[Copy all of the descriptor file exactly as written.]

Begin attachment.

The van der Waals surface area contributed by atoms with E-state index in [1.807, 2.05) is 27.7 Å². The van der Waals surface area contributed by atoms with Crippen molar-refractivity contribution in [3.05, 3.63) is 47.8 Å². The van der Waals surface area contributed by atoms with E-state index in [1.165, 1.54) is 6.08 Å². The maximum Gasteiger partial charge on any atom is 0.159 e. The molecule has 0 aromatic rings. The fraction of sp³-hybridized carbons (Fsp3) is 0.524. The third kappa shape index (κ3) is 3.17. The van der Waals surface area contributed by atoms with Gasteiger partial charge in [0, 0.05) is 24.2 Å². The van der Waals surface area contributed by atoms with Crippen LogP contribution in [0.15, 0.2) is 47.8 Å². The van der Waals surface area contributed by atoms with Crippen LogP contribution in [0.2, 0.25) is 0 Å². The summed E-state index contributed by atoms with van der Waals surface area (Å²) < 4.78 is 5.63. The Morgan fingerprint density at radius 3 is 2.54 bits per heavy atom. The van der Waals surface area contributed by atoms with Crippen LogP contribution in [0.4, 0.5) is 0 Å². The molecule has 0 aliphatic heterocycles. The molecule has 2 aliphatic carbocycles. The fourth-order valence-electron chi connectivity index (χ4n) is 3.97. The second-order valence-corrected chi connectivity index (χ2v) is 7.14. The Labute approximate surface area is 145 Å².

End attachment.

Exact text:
The van der Waals surface area contributed by atoms with E-state index in [1.807, 2.05) is 27.7 Å². The van der Waals surface area contributed by atoms with Crippen molar-refractivity contribution in [3.05, 3.63) is 47.8 Å². The van der Waals surface area contributed by atoms with E-state index in [1.165, 1.54) is 6.08 Å². The maximum Gasteiger partial charge on any atom is 0.159 e. The molecule has 0 aromatic rings. The fraction of sp³-hybridized carbons (Fsp3) is 0.524. The third kappa shape index (κ3) is 3.17. The van der Waals surface area contributed by atoms with Gasteiger partial charge in [0, 0.05) is 24.2 Å². The van der Waals surface area contributed by atoms with Crippen LogP contribution in [0.15, 0.2) is 47.8 Å². The van der Waals surface area contributed by atoms with Crippen LogP contribution in [0.2, 0.25) is 0 Å². The summed E-state index contributed by atoms with van der Waals surface area (Å²) < 4.78 is 5.63. The Morgan fingerprint density at radius 3 is 2.54 bits per heavy atom. The van der Waals surface area contributed by atoms with Crippen LogP contribution in [0.4, 0.5) is 0 Å². The molecule has 0 aliphatic heterocycles. The molecule has 2 aliphatic carbocycles. The fourth-order valence-electron chi connectivity index (χ4n) is 3.97. The second-order valence-corrected chi connectivity index (χ2v) is 7.14. The Labute approximate surface area is 145 Å².